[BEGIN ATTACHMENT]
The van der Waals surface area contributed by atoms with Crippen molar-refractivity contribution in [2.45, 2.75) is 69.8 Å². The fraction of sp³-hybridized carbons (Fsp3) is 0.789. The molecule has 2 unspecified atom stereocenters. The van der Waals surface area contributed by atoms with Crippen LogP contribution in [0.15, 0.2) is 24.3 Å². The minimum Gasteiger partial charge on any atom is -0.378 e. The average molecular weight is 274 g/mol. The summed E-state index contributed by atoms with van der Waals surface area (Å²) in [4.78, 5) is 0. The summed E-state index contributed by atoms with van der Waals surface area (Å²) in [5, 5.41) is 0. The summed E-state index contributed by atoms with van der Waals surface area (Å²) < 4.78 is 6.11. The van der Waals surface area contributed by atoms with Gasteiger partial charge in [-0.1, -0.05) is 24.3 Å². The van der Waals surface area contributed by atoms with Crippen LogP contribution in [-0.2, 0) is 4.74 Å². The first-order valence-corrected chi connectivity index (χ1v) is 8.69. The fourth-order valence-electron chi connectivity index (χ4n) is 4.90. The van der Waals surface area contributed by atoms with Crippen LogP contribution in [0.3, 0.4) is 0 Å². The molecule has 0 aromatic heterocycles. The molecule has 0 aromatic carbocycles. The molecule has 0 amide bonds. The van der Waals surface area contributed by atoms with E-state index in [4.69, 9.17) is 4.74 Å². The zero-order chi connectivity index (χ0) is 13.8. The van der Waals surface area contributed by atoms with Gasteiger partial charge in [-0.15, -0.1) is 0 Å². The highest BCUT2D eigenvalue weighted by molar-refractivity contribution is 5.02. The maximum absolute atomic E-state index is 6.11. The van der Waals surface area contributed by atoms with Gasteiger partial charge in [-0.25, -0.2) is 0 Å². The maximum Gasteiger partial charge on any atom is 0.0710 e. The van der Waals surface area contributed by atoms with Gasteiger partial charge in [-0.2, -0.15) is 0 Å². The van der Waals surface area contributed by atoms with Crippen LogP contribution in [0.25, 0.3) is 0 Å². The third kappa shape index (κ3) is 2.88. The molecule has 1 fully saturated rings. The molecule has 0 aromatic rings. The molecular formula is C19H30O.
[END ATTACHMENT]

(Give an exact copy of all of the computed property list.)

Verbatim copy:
The van der Waals surface area contributed by atoms with Crippen molar-refractivity contribution in [2.45, 2.75) is 69.8 Å². The fraction of sp³-hybridized carbons (Fsp3) is 0.789. The molecule has 2 unspecified atom stereocenters. The van der Waals surface area contributed by atoms with Crippen LogP contribution in [0.15, 0.2) is 24.3 Å². The minimum Gasteiger partial charge on any atom is -0.378 e. The average molecular weight is 274 g/mol. The summed E-state index contributed by atoms with van der Waals surface area (Å²) in [4.78, 5) is 0. The summed E-state index contributed by atoms with van der Waals surface area (Å²) in [5, 5.41) is 0. The summed E-state index contributed by atoms with van der Waals surface area (Å²) < 4.78 is 6.11. The van der Waals surface area contributed by atoms with Gasteiger partial charge in [-0.1, -0.05) is 24.3 Å². The van der Waals surface area contributed by atoms with Crippen LogP contribution in [-0.2, 0) is 4.74 Å². The first-order valence-corrected chi connectivity index (χ1v) is 8.69. The fourth-order valence-electron chi connectivity index (χ4n) is 4.90. The van der Waals surface area contributed by atoms with Crippen LogP contribution in [0.3, 0.4) is 0 Å². The molecule has 0 aromatic heterocycles. The molecule has 0 aromatic carbocycles. The molecule has 0 amide bonds. The van der Waals surface area contributed by atoms with E-state index in [4.69, 9.17) is 4.74 Å². The zero-order chi connectivity index (χ0) is 13.8. The van der Waals surface area contributed by atoms with Gasteiger partial charge in [-0.15, -0.1) is 0 Å². The highest BCUT2D eigenvalue weighted by molar-refractivity contribution is 5.02. The maximum absolute atomic E-state index is 6.11. The van der Waals surface area contributed by atoms with Gasteiger partial charge in [-0.25, -0.2) is 0 Å². The maximum Gasteiger partial charge on any atom is 0.0710 e. The van der Waals surface area contributed by atoms with Gasteiger partial charge in [-0.2, -0.15) is 0 Å². The van der Waals surface area contributed by atoms with Crippen LogP contribution in [0.25, 0.3) is 0 Å². The third kappa shape index (κ3) is 2.88. The molecule has 1 fully saturated rings. The molecule has 0 aromatic rings. The molecular formula is C19H30O.